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Q: Can Buddhist practice help me change things I don’t like about myself?


In the following excerpt from The New Human Revolution, SGI President Ikeda, who appears in the novel as Shin’ichi Yamamoto, offers guidance to student division members about transforming personality traits through Buddhist practice.

“Unless we bring out the best sides of our character and inner tendencies, they can often become the cause of unhappiness. We can look at our personality as a manifestation of our karma, which can determine our state of mind and happiness in life.” …

“People have many different character traits and personalities. Some are weak-spirited and easily influenced by others, while some are quick to anger. Some always put themselves down, while others sulk all the time. And some are constantly carping and complaining.

“Generally speaking, many factors contribute to the formation of our personalities—genetics and inherited characteristics, as well as family environment and other experiences while we are growing up. But all of them are strongly linked to our karma; that is, the accumulation of our actions, words and thoughts over previous existences.” …

“Faith can enable us to counteract the negative aspects of our personality and bring out the positive aspects,” Shin’ichi replied. “Nichiren Daishonin writes, ‘Each thing—the cherry, the plum, the peach, the damson—in its own entity, without undergoing any change, possesses the eternally endowed three bodies (The Record of the Orally Transmitted Teachings, p. 200).

“Buddhism teaches the way that each of us, just as we are—in the same way that the cherry is a cherry, the plum is a plum, the peach is a peach and the damson is a damson—can realize happiness by bringing out the best of our innate disposition and potential. People who become angry quickly are passionate by nature, usually with a strong sense of truth and justice. If such people diligently strive in faith, they will no longer get angry about trivial things but be able to aim that emotion toward fighting against corruption and injustice.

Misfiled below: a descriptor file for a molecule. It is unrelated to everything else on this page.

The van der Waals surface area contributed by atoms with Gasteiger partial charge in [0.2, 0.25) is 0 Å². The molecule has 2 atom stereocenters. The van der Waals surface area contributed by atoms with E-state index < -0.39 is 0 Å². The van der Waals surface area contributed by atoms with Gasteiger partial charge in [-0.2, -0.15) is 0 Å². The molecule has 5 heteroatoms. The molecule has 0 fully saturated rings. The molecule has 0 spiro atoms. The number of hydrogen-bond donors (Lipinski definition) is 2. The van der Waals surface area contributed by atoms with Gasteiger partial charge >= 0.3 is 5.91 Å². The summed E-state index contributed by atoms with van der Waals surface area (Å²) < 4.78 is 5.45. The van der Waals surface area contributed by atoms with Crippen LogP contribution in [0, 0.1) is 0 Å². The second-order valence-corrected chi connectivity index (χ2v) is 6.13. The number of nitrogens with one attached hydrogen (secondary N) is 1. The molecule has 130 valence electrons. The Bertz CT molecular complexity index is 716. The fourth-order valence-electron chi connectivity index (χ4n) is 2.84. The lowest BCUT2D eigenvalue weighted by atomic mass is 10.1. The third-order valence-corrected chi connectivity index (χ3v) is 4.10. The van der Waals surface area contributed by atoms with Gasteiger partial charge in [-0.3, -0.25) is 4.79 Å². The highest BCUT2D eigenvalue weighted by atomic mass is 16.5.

“Those who are easily influenced by people around them have an inherent tendency to be kind to and get along well with others. Faith will help such people tap that gift. The process of doing so is called human revolution. What matters are the practical steps we take in that direction.” …

Shin’ichi continued: “Fundamentally, it means to chant [Nam-myoho-renge-kyo] diligently and to give your all to polishing your life. It’s important to look at yourself and become aware of your issues and innate tendencies. Each of us has shortcomings, like blaming our unhappiness on others, lacking perseverance or refusing to listen to others’ opinions. These are basic faults that obstruct our growth and happiness.

“The problem is, most people don’t realize their failings unless they are made aware of them. That’s why it’s crucial to have seniors and friends who care enough to strictly point out our weaknesses and to help us face and overcome them. And we need to pray sincerely in order to challenge them and truly be able to make the change.

“We can also strengthen and improve ourselves through Soka Gakkai activities. Nichiren writes, ‘The flaws in iron come to the surface when it is forged’ (“Letter to Brothers,” The Writings of Nichiren Daishonin, vol. 1, p. 497). When we participate in Soka Gakkai activities, our karma is sometimes manifested in the form of such shortcomings as weakness, cowardice and selfishness.

“But as we push ourselves to successfully carry out one activity after another without being defeated, we forge our character and are able to win over our negative tendencies, thus doing our human revolution. Soka Gakkai activities are a kind of training ground on which to strengthen our being. It is by dedicating our lives to the mission of kosen-rufu and developing ourselves that we can transform our karma.” (NHR-16, 9–12)

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